Artist Conversations – Part III

Ricard Viera and Lydia Panas speaking about Paul Sirofchuck's Hall's Rock

This past Sunday was the third and final talk in the State Museum’s Artist Conversations series in conjunction with the Art of the State exhibition.  Even though it had been moved from the previous Sunday due to the extensive flooding in Harrisburg there was quite a turnout.  Unfortunately, I was a little late and missed the first 5 or 10 min of the lecture.

What I did hear was pretty interesting.  The First Prize winner in Photography, Lydia Panas (who was also in the Adjacencies exhibit last year with me) spoke about her photograph, Figs, and then the awards juror, Ricardo Viera, elaborated on what drew him to the piece.  We all then went around and looked at some of the other award winners and spoke about their strengths.

There were a couple of things that really struck me during the talk.  One was when Lydia spoke about choosing subject matter.  We were looking at Sickelm’s Eye, one of my favorite paintings in the exhibit and she said that artists have to edit the world out.  That really hit me because it’s not just choosing how much detail to put into a piece, it’s not just the framing, but that we have everything in the world as potential subject matter.  We as artists have to whittle that enormity down to our finished piece.

The second thing that struck me was how sometimes a big deal can be made about a nonexistant slight or problem.  When we went to Drew Zimmerman’s piece which won third place in the craft category (remember his comments in the original Artists Conversations post?) nI realized something about its choosing.  Ricardo didn’t go through each category and say, “which photograph is the best representative of photography?  Which piece best represents the category of craft?”  I asked him and he explained that he chose works that spoke to him personally and then they received 3rd place in craft or 2nd place in painting only because that’s what category they were submitted in.  He told me that he didn’t separate craft out, that everything in the exhibition was art.  It’s funny because sometimes people will get hung up on what works get chosen and think that it’s making a commentary on the state of fine craft.  That’s why it was great to be able to listen to and ask questions of the juror himself.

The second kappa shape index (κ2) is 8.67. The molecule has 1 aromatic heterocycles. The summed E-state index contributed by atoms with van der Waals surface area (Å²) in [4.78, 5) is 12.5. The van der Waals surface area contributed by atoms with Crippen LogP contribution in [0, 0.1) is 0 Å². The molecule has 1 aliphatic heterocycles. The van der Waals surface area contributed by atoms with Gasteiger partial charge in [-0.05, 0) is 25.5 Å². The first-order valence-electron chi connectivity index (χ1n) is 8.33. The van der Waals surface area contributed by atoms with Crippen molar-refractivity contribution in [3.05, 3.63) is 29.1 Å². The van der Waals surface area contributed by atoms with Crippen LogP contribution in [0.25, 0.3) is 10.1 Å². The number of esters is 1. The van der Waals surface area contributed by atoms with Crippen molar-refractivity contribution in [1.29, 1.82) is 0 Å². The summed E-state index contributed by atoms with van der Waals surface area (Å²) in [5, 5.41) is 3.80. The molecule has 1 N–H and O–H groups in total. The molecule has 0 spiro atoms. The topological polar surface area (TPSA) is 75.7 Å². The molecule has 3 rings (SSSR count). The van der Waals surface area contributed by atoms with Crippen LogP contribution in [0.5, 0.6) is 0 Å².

The Artists Conversations series was wonderful and it really helped to open up different aspects of the Art of the State exhibition.  I was happy to hear that they are planning on doing it again during next year’s exhibition.  I definitely am glad that I went to all of them and I plan on visiting more artist talks in the future.  I suggest you find some in your own area to check out.  It can really change your perspective on art.